Pit Shop Auto Repair can attest that subtle things can really affect your vehicle’s engine performance. One of these subtle things in the air and fuel being mixed in the carburetor. The wrong air/fuel ratio can stall your car, truck, crossover, or SUV or make it impossible to start. Let’s talk about lean and rich carburetor mixes and how they affect your vehicle’s performance and gas mileage.
Air, Fuel, and the Combustion Chamber
In very basic terms, your automobile needs air and fuel in the combustion chamber to start and run. The carburetor mixes the air and fuel into the proper ratio, and the spark plugs generate a spark to ignite the mixture. It’s this ignition and combustion that gets the engine started and running. This is a very basic description of what happens when you start your car, but it’s perfect for the purposes of this blog post.
Lean vs. Rich Mixtures
If your carburetor is not adjusted properly, you might end up with too much air in the air/fuel mixture, and we call this a “lean” air/fuel mixture. Additional problems that can cause a lean carburetor mixture include issues with the fuel system, such as a clogged fuel filter, dirty fuel injectors, or a dying fuel pump; a dying oxygen sensor; or a dying mass airflow sensor. Lean means your vehicle is fuel-starved.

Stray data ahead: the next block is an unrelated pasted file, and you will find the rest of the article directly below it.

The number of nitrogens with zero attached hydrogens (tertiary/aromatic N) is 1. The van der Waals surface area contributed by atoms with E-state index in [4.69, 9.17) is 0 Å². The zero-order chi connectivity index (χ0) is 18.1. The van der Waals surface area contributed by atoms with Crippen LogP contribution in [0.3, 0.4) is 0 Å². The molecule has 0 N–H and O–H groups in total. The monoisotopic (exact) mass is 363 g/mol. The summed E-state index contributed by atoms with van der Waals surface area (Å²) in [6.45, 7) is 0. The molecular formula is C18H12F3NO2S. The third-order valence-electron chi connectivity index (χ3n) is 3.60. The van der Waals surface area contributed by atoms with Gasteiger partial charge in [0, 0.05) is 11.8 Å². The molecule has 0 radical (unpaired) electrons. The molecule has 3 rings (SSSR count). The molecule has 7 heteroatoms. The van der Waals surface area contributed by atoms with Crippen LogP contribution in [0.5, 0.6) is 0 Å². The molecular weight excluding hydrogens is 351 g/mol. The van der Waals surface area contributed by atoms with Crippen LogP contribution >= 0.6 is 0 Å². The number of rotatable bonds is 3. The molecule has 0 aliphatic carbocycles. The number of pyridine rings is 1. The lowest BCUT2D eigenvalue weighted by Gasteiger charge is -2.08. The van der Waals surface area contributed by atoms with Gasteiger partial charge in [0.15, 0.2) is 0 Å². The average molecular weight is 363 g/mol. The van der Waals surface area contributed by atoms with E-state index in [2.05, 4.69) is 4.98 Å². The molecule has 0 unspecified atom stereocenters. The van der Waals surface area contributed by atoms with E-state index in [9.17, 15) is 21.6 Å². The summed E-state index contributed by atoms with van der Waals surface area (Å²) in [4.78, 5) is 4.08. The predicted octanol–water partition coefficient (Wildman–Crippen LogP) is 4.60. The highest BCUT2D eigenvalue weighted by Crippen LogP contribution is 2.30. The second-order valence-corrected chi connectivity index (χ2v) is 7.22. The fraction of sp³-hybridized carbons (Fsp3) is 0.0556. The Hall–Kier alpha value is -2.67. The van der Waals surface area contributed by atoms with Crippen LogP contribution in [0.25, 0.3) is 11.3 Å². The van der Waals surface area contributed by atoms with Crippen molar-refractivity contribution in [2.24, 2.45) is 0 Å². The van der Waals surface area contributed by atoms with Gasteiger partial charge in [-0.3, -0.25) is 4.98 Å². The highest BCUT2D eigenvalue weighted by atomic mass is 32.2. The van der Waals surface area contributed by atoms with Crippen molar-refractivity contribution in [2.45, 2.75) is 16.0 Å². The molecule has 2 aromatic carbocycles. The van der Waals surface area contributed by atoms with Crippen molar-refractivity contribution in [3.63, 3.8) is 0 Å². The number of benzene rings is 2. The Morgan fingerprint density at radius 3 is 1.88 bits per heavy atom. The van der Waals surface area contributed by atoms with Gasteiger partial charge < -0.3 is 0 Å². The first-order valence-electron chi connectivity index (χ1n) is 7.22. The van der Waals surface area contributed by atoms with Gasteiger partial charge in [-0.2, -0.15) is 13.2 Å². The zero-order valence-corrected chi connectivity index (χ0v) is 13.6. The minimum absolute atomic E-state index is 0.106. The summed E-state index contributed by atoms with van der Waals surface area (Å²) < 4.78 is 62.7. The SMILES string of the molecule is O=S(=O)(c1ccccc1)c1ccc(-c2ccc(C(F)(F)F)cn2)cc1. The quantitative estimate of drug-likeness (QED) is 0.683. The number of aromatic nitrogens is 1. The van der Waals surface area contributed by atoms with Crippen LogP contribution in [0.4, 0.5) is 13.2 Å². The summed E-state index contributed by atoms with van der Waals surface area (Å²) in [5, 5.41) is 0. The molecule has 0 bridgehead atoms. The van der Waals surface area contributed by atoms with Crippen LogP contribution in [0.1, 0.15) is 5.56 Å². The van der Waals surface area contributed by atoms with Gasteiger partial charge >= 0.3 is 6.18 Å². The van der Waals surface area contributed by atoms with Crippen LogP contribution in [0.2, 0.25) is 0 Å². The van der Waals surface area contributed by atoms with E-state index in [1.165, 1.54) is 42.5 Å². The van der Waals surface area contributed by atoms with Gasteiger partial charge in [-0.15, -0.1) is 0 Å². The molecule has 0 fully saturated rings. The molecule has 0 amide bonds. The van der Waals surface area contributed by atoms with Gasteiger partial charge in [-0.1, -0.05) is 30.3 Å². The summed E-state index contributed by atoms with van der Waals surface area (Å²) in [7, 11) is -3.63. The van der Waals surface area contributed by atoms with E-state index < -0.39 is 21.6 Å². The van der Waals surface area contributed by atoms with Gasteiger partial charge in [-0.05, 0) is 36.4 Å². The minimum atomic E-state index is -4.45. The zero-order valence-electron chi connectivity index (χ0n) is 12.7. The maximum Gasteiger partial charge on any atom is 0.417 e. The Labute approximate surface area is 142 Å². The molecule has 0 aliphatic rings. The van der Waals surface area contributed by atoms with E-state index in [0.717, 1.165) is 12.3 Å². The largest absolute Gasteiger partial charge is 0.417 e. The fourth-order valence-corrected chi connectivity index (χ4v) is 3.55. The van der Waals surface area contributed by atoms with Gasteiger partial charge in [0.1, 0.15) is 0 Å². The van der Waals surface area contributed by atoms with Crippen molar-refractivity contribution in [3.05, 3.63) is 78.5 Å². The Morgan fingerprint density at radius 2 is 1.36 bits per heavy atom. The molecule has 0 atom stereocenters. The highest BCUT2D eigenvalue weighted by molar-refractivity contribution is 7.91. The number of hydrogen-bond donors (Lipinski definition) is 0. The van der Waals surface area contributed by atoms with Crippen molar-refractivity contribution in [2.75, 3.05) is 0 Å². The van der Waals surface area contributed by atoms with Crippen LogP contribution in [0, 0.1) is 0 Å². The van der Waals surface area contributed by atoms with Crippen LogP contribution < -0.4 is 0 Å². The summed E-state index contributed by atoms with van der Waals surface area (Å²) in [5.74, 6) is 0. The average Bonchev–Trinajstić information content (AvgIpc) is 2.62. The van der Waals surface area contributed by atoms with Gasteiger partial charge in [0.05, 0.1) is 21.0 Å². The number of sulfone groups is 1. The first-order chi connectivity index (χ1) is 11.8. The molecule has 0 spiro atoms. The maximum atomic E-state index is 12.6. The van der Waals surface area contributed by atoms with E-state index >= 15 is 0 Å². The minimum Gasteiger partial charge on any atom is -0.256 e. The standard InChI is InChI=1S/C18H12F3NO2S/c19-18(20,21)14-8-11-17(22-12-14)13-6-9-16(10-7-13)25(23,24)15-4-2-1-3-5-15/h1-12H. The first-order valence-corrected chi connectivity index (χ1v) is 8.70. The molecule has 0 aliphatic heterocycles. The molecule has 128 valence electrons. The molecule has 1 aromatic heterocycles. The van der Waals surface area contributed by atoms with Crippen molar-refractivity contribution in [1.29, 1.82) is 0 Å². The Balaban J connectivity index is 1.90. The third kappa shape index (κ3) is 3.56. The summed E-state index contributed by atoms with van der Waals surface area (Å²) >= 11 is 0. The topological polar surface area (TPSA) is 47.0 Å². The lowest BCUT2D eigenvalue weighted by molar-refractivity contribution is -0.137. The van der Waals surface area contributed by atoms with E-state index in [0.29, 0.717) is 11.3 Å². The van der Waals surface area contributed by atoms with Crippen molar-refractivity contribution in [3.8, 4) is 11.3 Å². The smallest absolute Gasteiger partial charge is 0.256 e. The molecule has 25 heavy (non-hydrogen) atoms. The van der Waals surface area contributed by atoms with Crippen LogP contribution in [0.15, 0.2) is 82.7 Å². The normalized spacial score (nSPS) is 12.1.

If you have too much gasoline in the air/fuel mixture, this is what is called a “rich” air/fuel mixture. Strangely, one of the problems in the fuel system that causes a lean mixture can also cause a rich mixture. If your fuel injectors are dirty and stuck in the open position, gas will pour into the carburetor, gorging the carburetor and combustion chamber with fuel, i.e., your vehicle is fuel-stuffed.
Problems With the Mixtures
In either case, you are going to notice trouble when try to start your vehicle and when it runs. For example, you might not be able to start your automobile if there isn’t enough gas in the air/fuel mixture or if the excess gas is flooding the engine. You may also notice performance issues, such as stalling because it’s fuel-starved or surging because it’s fuel-stuffed. A carburetor adjustment can usually fix these problems.